McDonald holds a master's degree in leadership and administration from George Mason University and a master's in special education from Boston University - Wheelock. She holds a bachelor's degree from The Pennsylvania State University and is an avid Penn State fan!

McDonald is married to an educator, and they have three boys. They spend any time outside of school on the ballfield. McDonald is committed to encouraging others to spread kindness, pay it forward, and make meaningful contributions to the world.

Amanda Johnson

Amanda Johnson, Pennington Traditional School

Amanda Johnson's life in education began by helping her mom in her first-grade classroom. This experience led her to a bachelor's degree in elementary education from Clarion University of Pennsylvania.

Upon graduating, she began a 17-year career with Prince William County Public Schools as a fifth-grade teacher at The Nokesville School and then Tyler Elementary School. While teaching, Johnson earned two master's degrees from George Mason University, New Initiatives in Teaching and Educational Leadership. With those degrees and experiences, she became the assistant principal first at Triangle Elementary School and then at Lake Ridge Elementary School. Along the way, Johnson states that she was extremely fortunate to have worked with strong leadership, all of whom had great faith in her and allowed her the space to grow into the leader she is today.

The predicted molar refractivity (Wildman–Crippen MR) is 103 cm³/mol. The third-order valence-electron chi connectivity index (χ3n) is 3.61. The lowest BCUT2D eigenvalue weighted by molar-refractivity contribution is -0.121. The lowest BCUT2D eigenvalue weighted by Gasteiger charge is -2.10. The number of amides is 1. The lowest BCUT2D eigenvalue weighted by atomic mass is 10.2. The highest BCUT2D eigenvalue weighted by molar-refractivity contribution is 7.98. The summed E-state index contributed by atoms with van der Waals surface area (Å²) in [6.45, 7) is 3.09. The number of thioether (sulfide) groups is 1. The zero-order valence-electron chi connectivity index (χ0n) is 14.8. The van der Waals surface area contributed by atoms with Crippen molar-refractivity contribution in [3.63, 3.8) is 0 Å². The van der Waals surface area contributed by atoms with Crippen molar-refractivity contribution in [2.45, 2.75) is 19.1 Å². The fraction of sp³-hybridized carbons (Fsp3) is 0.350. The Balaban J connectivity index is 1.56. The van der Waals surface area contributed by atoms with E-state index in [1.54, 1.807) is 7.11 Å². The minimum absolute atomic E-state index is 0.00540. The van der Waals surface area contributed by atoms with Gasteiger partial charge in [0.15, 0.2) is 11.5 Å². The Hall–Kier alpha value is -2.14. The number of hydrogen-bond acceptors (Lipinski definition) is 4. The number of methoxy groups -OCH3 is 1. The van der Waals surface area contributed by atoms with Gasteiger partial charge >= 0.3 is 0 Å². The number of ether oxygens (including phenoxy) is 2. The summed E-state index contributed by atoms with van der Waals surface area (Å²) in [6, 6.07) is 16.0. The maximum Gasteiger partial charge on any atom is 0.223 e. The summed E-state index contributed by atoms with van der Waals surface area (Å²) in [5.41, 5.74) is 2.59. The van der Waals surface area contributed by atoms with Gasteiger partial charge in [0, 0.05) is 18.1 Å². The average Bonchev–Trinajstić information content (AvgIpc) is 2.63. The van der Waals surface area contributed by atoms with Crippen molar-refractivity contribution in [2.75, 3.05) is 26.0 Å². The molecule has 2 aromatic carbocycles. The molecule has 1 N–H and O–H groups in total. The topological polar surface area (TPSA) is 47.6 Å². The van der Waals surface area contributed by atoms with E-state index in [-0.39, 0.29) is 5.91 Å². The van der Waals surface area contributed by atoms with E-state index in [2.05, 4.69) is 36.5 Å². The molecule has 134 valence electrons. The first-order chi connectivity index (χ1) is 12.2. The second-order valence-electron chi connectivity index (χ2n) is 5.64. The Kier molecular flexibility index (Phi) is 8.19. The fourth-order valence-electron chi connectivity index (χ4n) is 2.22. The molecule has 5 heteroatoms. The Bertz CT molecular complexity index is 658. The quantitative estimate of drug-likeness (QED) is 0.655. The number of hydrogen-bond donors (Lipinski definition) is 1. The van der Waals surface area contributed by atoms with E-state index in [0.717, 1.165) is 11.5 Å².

Currently, Johnson is the principal of Philip Michael Pennington Traditional School, a position she has held for five years. Pennington Traditional exemplifies all that she believes in education - excellence, service, and tradition. Being the leader of this school community has been challenging, growth-producing, and incredibly rewarding. Johnson is excited to bring her life in education and her love for growing a school community to the Superintendent's Principal Advisory Council.